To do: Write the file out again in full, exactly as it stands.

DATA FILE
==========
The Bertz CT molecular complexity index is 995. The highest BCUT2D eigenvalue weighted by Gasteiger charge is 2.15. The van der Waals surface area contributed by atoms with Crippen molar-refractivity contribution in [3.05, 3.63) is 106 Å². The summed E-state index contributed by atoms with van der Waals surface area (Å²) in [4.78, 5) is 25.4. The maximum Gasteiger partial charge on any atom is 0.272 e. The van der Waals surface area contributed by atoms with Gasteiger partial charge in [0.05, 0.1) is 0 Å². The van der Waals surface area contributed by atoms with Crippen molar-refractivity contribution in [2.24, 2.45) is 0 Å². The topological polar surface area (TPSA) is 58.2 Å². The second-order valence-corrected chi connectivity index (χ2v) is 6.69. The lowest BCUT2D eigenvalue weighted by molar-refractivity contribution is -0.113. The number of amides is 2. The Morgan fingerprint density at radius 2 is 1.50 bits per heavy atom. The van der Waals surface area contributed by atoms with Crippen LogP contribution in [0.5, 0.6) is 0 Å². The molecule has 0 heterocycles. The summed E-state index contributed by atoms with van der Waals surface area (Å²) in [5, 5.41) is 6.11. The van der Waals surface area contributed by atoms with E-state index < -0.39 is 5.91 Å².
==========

The Bertz CT molecular complexity index is 995. The highest BCUT2D eigenvalue weighted by Gasteiger charge is 2.15. The van der Waals surface area contributed by atoms with Crippen molar-refractivity contribution in [3.05, 3.63) is 106 Å². The summed E-state index contributed by atoms with van der Waals surface area (Å²) in [4.78, 5) is 25.4. The maximum Gasteiger partial charge on any atom is 0.272 e. The van der Waals surface area contributed by atoms with Gasteiger partial charge in [0.05, 0.1) is 0 Å². The van der Waals surface area contributed by atoms with Crippen molar-refractivity contribution in [2.24, 2.45) is 0 Å². The topological polar surface area (TPSA) is 58.2 Å². The second-order valence-corrected chi connectivity index (χ2v) is 6.69. The lowest BCUT2D eigenvalue weighted by molar-refractivity contribution is -0.113. The number of amides is 2. The Morgan fingerprint density at radius 2 is 1.50 bits per heavy atom. The van der Waals surface area contributed by atoms with Crippen LogP contribution in [0.5, 0.6) is 0 Å². The molecule has 0 heterocycles. The summed E-state index contributed by atoms with van der Waals surface area (Å²) in [5, 5.41) is 6.11. The van der Waals surface area contributed by atoms with E-state index < -0.39 is 5.91 Å².